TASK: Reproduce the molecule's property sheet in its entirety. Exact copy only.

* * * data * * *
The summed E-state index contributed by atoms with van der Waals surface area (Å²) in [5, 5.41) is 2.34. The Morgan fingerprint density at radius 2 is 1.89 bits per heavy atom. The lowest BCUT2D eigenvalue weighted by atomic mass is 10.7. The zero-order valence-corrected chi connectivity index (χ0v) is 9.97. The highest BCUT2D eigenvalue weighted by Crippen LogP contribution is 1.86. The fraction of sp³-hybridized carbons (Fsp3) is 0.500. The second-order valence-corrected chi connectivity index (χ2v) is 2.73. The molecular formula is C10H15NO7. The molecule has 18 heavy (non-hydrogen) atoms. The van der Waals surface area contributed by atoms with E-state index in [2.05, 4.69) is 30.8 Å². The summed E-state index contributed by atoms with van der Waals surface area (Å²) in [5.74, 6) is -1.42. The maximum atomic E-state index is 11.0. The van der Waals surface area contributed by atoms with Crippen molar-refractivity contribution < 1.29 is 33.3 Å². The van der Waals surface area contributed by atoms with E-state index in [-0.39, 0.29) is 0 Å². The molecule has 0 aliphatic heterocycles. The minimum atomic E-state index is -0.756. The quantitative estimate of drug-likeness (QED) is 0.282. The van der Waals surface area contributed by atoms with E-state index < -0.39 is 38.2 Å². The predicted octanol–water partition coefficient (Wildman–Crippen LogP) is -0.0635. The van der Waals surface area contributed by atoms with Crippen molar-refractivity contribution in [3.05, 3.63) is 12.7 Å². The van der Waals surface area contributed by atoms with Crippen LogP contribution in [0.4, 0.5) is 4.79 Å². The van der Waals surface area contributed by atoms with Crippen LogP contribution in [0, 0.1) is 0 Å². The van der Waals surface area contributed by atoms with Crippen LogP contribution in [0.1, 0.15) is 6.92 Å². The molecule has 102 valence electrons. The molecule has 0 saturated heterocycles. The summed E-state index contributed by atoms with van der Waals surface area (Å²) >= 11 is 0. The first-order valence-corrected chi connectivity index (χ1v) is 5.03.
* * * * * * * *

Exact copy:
The summed E-state index contributed by atoms with van der Waals surface area (Å²) in [5, 5.41) is 2.34. The Morgan fingerprint density at radius 2 is 1.89 bits per heavy atom. The lowest BCUT2D eigenvalue weighted by atomic mass is 10.7. The zero-order valence-corrected chi connectivity index (χ0v) is 9.97. The highest BCUT2D eigenvalue weighted by Crippen LogP contribution is 1.86. The fraction of sp³-hybridized carbons (Fsp3) is 0.500. The second-order valence-corrected chi connectivity index (χ2v) is 2.73. The molecular formula is C10H15NO7. The molecule has 18 heavy (non-hydrogen) atoms. The van der Waals surface area contributed by atoms with E-state index in [2.05, 4.69) is 30.8 Å². The summed E-state index contributed by atoms with van der Waals surface area (Å²) in [5.74, 6) is -1.42. The maximum atomic E-state index is 11.0. The van der Waals surface area contributed by atoms with Crippen molar-refractivity contribution < 1.29 is 33.3 Å². The van der Waals surface area contributed by atoms with E-state index in [-0.39, 0.29) is 0 Å². The molecule has 0 aliphatic heterocycles. The minimum atomic E-state index is -0.756. The quantitative estimate of drug-likeness (QED) is 0.282. The van der Waals surface area contributed by atoms with E-state index < -0.39 is 38.2 Å². The predicted octanol–water partition coefficient (Wildman–Crippen LogP) is -0.0635. The van der Waals surface area contributed by atoms with Crippen molar-refractivity contribution in [3.05, 3.63) is 12.7 Å². The van der Waals surface area contributed by atoms with Crippen LogP contribution in [0.4, 0.5) is 4.79 Å². The van der Waals surface area contributed by atoms with Crippen LogP contribution in [0, 0.1) is 0 Å². The van der Waals surface area contributed by atoms with Crippen LogP contribution in [0.1, 0.15) is 6.92 Å². The molecule has 102 valence electrons. The molecule has 0 saturated heterocycles. The summed E-state index contributed by atoms with van der Waals surface area (Å²) >= 11 is 0. The first-order valence-corrected chi connectivity index (χ1v) is 5.03.